When we started asking venues for updates on their COVID policies as the mask mandate came to an end in late February, it was impossible to miss how run-down people were feeling with it all. Some venues were clearly scrambling to figure out what to do. Some just couldn’t see how to hold together much of a COVID policy much longer. Robinia Courtyard, for instance, was a bit ahead of most other local venues in adopting a vaccination mandate in June 2021. By the end of February 2022, owner Jonathan Reske was ready to scale it back to a mask requirement for staff, leaving individual event promoters the option of enforcing their own restrictions.
“We simply can’t afford (financially and emotionally) to keep this added later to our operations,” Reske wrote in an email at the time.
I can’t fault this perspective, even though the pandemic is definitely not “over.” It’s unconscionable that service industry staff often have to serve as front-line COVID safety enforcers, all with very little backup. The downside is the current state of affairs leaves it up to artists and audiences to push for more safety measures when appropriate. Touring artists applied pressure on this earlier in the pandemic, and quite a few are still asking people to stay masked at shows, because it’s so easy for COVID to derail their primary source of income. Most of the venues in Madison that have reduced COVID measures have also expressed their willingness to adjust on a show-by-show basis, and that’s great.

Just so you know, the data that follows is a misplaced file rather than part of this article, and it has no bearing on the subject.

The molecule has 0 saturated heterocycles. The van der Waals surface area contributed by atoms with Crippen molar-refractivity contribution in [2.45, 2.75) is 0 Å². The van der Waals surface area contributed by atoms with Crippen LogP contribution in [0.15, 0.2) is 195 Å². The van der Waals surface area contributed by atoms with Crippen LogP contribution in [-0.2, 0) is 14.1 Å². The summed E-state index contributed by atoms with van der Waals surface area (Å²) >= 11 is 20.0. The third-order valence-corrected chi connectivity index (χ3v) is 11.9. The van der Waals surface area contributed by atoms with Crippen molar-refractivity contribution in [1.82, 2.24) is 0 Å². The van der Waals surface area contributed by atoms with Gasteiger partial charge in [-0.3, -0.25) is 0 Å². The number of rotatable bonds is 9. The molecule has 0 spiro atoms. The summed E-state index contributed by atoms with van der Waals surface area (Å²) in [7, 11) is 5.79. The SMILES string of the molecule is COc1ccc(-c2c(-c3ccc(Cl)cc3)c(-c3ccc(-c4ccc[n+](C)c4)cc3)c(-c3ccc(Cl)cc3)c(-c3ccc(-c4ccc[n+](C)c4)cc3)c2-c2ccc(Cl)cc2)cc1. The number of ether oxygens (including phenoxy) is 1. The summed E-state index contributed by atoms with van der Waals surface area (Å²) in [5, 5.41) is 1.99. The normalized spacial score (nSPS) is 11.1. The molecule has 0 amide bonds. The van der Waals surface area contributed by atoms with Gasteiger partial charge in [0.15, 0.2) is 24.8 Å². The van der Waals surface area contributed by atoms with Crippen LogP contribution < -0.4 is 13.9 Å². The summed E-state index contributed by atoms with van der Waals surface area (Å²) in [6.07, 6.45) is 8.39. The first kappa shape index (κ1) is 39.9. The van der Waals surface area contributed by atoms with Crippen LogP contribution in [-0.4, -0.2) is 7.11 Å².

Ramping up outdoor music will feel much less fraught this year, thanks to our high vaccination rate and the overall much lower risk that comes with being outdoors. Madisonians love their outdoor shows and festivals and whatnot. Madison should radically expand upon those offerings. The extension of the city’s Streatery program creates more openings, and a proposal last summer that would have limited outdoor music at Streatery position was more of a well-intentioned mistake than an attempted crackdown. Newer series like State Street Jams and Mad Lit have given our outdoor music options a much-needed youthful kick. Involving more neighborhoods, artists, and audiences can only be a plus. It would also make the return of shows less stressful and easier to sustain.